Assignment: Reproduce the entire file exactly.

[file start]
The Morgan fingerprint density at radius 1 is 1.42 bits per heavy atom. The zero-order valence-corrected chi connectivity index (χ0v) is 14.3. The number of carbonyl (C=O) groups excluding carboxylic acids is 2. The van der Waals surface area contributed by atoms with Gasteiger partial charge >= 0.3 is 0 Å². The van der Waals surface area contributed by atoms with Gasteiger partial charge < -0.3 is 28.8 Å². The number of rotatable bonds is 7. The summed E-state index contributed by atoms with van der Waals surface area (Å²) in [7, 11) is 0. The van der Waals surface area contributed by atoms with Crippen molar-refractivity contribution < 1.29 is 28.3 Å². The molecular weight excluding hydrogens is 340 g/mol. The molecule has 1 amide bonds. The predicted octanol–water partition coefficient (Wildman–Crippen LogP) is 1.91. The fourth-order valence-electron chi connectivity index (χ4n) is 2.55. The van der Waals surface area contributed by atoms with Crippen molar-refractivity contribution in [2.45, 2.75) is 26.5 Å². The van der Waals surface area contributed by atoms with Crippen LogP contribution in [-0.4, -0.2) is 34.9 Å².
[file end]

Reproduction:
The Morgan fingerprint density at radius 1 is 1.42 bits per heavy atom. The zero-order valence-corrected chi connectivity index (χ0v) is 14.3. The number of carbonyl (C=O) groups excluding carboxylic acids is 2. The van der Waals surface area contributed by atoms with Gasteiger partial charge >= 0.3 is 0 Å². The van der Waals surface area contributed by atoms with Gasteiger partial charge < -0.3 is 28.8 Å². The number of rotatable bonds is 7. The summed E-state index contributed by atoms with van der Waals surface area (Å²) in [7, 11) is 0. The van der Waals surface area contributed by atoms with Crippen molar-refractivity contribution < 1.29 is 28.3 Å². The molecular weight excluding hydrogens is 340 g/mol. The molecule has 1 amide bonds. The predicted octanol–water partition coefficient (Wildman–Crippen LogP) is 1.91. The fourth-order valence-electron chi connectivity index (χ4n) is 2.55. The van der Waals surface area contributed by atoms with Crippen molar-refractivity contribution in [2.45, 2.75) is 26.5 Å². The van der Waals surface area contributed by atoms with Crippen LogP contribution in [-0.4, -0.2) is 34.9 Å².